Officials Report on Chinook Incidents in Afghanistan
American Forces Press Service
WASHINGTON, Jul. 28, 2005 A coalition CH-47 Chinook helicopter made a "hard landing" due to "brown-out conditions" as the crew was attempting to insert forces southwest of the city of Spin Buldak on the border between Afghanistan and Pakistan late on July 27, military officials reported today.
In aviation circles, brown-out conditions occur when helicopter rotors kick up dust and debris, reducing pilots' vision and can make landing dangerous.
The aircraft, one of two operating in the area at the time, was responding to reports of enemy activity. Chinooks are twin-engine, tandem rotor helicopters designed for transportation of cargo, troops and weapons during day, night, visual and instrument conditions.
Noting that hostile fire was not involved in the incident, officials said the aircraft was destroyed by fire, which is believed to have started from the hard landing. No one was injured in the incident. Afghan National Army and coalition forces have secured the site and a team of investigators is searching for the cause of the incident. An investigation of the April 6 CH-47D Chinook helicopter crash near the Afghan city of Ghazni that killed 18 is complete, and the results have been provided to family members of those killed, according to U.S. officials in the Afghan capital of Kabul.
The U.S. Army's Collateral Investigation Board reviewed events leading up to the crash of the helicopter known as "Big Windy 25." Investigators found that the aircraft encountered a severe dust storm with winds of more than 45 knots that caused the pilots to lose outside visibility. The pilots were transitioning to instrument flight procedures when they became spatially disoriented and over-controlled the aircraft, investigators reported.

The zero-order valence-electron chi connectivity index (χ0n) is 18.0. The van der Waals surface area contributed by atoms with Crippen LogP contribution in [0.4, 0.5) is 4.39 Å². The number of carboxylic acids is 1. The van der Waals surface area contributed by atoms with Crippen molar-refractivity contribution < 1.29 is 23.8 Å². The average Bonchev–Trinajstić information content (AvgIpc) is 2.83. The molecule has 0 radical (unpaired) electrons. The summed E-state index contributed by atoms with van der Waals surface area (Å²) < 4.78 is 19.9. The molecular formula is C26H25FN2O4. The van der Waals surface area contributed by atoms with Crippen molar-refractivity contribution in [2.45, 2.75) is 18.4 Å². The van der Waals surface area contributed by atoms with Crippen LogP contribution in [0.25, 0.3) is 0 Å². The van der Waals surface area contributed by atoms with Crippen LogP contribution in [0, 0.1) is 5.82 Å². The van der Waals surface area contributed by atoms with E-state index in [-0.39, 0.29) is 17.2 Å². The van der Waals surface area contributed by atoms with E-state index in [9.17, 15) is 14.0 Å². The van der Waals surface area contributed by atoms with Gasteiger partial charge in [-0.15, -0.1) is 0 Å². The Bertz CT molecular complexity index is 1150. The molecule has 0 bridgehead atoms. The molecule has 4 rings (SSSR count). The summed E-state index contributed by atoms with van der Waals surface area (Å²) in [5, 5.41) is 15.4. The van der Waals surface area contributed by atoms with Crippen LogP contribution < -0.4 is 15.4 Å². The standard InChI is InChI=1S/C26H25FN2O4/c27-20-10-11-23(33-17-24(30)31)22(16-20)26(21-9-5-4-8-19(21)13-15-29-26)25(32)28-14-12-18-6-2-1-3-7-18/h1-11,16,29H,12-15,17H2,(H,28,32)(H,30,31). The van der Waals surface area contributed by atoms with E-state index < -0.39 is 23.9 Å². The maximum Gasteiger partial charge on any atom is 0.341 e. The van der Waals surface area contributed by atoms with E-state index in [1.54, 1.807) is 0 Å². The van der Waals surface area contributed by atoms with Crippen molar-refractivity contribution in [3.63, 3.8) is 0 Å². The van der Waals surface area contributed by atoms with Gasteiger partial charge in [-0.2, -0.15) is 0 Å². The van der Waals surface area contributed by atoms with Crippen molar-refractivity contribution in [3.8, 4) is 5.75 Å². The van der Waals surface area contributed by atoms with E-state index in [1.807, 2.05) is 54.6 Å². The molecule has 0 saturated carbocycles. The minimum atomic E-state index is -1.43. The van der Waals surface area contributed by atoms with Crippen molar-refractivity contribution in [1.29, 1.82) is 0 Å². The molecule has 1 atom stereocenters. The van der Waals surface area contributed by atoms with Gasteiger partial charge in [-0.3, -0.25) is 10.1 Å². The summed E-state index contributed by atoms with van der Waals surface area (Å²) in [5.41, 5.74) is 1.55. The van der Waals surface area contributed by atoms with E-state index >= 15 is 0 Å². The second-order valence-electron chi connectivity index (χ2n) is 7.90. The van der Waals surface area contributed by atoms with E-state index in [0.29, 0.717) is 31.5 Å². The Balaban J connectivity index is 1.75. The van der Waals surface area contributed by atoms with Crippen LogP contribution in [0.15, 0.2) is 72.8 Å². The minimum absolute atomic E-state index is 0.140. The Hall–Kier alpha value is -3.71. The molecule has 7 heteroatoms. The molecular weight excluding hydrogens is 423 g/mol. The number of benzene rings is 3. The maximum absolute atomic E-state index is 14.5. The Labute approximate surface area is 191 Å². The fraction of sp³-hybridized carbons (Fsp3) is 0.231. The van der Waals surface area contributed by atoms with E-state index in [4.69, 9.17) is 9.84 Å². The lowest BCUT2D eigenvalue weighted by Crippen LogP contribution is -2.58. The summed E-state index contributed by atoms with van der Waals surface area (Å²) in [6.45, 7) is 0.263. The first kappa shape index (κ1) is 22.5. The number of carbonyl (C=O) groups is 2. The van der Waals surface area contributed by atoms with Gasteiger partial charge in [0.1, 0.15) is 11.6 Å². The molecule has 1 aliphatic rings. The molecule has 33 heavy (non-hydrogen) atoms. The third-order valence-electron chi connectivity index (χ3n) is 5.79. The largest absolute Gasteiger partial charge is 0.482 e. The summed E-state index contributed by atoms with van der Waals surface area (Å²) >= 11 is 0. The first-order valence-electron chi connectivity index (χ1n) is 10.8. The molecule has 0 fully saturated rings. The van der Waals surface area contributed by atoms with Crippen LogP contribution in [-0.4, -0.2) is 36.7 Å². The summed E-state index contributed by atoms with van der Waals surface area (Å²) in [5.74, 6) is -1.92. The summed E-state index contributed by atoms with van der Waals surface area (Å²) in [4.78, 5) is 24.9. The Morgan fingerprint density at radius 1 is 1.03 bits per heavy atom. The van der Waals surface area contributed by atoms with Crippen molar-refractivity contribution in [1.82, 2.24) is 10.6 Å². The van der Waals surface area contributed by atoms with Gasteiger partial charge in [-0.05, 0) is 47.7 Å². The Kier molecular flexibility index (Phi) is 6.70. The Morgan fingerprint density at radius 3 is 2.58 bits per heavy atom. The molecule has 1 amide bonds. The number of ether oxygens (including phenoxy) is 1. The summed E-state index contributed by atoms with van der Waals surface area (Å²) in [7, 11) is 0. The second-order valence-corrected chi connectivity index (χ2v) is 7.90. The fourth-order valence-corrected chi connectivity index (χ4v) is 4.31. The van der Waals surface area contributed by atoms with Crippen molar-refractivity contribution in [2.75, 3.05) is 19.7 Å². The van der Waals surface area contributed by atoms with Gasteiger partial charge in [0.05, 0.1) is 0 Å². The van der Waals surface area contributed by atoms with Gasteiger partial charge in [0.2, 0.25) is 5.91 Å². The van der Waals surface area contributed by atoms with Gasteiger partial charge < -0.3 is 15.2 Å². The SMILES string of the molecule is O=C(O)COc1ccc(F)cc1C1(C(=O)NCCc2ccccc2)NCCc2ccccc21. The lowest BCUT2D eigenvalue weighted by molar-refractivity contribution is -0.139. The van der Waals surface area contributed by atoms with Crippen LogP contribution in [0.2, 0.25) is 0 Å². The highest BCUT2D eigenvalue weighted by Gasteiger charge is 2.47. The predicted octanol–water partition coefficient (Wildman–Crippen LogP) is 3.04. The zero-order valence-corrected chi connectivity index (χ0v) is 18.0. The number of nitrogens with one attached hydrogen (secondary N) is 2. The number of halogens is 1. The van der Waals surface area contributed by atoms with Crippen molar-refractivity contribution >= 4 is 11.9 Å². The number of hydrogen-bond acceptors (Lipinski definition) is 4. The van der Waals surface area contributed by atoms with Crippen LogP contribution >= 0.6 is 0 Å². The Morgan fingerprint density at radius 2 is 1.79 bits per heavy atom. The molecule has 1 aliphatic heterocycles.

The five Army crewmembers and the passengers - six Army soldiers, one Marine, two Army National Guard soldiers, one Army Reserve soldier and three civilian contractors -- were killed, and the aircraft was destroyed.
The helicopter, which belonged to F Company, 159th Aviation Regiment, 12th Aviation Brigade, was transporting passengers and supplies from Forward Operations Base Orgun-E Kalan to Forward Operations Base Sarhawdza in Ghazni province.
"We mourn the loss of this crew and its passengers, and will never forget their selfless service and sacrifice," said U.S. Army Maj. Gen. Jason K. Kamiya, commander of Combined Joint Task Force 76. "We have already implemented or are in the process of implementing the recommendations of the investigation team to preclude tragedies such as this from occurring in the future."
(Compiled from Combined Forces Command Afghanistan news releases.)